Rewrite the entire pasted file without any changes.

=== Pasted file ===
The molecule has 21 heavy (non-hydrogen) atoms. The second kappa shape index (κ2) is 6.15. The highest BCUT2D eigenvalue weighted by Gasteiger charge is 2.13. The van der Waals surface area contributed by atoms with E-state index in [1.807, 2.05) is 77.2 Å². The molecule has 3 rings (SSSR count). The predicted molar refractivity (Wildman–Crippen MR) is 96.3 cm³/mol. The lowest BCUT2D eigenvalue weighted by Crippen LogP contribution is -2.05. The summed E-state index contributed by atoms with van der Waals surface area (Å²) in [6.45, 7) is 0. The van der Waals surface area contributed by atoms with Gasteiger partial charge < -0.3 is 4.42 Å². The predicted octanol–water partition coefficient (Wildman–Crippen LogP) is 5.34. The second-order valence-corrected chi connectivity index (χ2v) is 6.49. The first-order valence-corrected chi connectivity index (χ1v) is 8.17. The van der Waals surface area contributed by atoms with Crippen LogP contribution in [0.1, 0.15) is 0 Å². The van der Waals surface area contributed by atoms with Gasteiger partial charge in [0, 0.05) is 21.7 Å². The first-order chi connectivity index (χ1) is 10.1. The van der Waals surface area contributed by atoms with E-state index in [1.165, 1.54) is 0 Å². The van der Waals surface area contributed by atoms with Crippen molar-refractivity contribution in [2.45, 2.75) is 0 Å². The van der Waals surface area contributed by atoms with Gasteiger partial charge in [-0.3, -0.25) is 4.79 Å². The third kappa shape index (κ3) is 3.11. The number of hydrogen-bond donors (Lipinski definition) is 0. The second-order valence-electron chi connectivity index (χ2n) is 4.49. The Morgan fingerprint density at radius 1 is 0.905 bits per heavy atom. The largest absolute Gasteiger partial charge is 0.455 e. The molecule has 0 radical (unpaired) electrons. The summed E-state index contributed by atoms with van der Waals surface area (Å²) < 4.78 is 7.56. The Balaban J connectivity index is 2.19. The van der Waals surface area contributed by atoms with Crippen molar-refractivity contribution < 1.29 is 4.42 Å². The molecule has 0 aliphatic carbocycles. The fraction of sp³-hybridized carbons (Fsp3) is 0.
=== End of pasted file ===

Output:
The molecule has 21 heavy (non-hydrogen) atoms. The second kappa shape index (κ2) is 6.15. The highest BCUT2D eigenvalue weighted by Gasteiger charge is 2.13. The van der Waals surface area contributed by atoms with E-state index in [1.807, 2.05) is 77.2 Å². The molecule has 3 rings (SSSR count). The predicted molar refractivity (Wildman–Crippen MR) is 96.3 cm³/mol. The lowest BCUT2D eigenvalue weighted by Crippen LogP contribution is -2.05. The summed E-state index contributed by atoms with van der Waals surface area (Å²) in [6.45, 7) is 0. The van der Waals surface area contributed by atoms with Gasteiger partial charge < -0.3 is 4.42 Å². The predicted octanol–water partition coefficient (Wildman–Crippen LogP) is 5.34. The second-order valence-corrected chi connectivity index (χ2v) is 6.49. The first-order valence-corrected chi connectivity index (χ1v) is 8.17. The van der Waals surface area contributed by atoms with Crippen LogP contribution in [0.1, 0.15) is 0 Å². The van der Waals surface area contributed by atoms with Gasteiger partial charge in [0, 0.05) is 21.7 Å². The first-order chi connectivity index (χ1) is 10.1. The van der Waals surface area contributed by atoms with E-state index in [1.165, 1.54) is 0 Å². The van der Waals surface area contributed by atoms with Crippen molar-refractivity contribution in [2.45, 2.75) is 0 Å². The van der Waals surface area contributed by atoms with Gasteiger partial charge in [-0.3, -0.25) is 4.79 Å². The third kappa shape index (κ3) is 3.11. The number of hydrogen-bond donors (Lipinski definition) is 0. The second-order valence-electron chi connectivity index (χ2n) is 4.49. The Morgan fingerprint density at radius 1 is 0.905 bits per heavy atom. The largest absolute Gasteiger partial charge is 0.455 e. The molecule has 0 radical (unpaired) electrons. The summed E-state index contributed by atoms with van der Waals surface area (Å²) < 4.78 is 7.56. The Balaban J connectivity index is 2.19. The van der Waals surface area contributed by atoms with Crippen molar-refractivity contribution < 1.29 is 4.42 Å². The molecule has 0 aliphatic carbocycles. The fraction of sp³-hybridized carbons (Fsp3) is 0.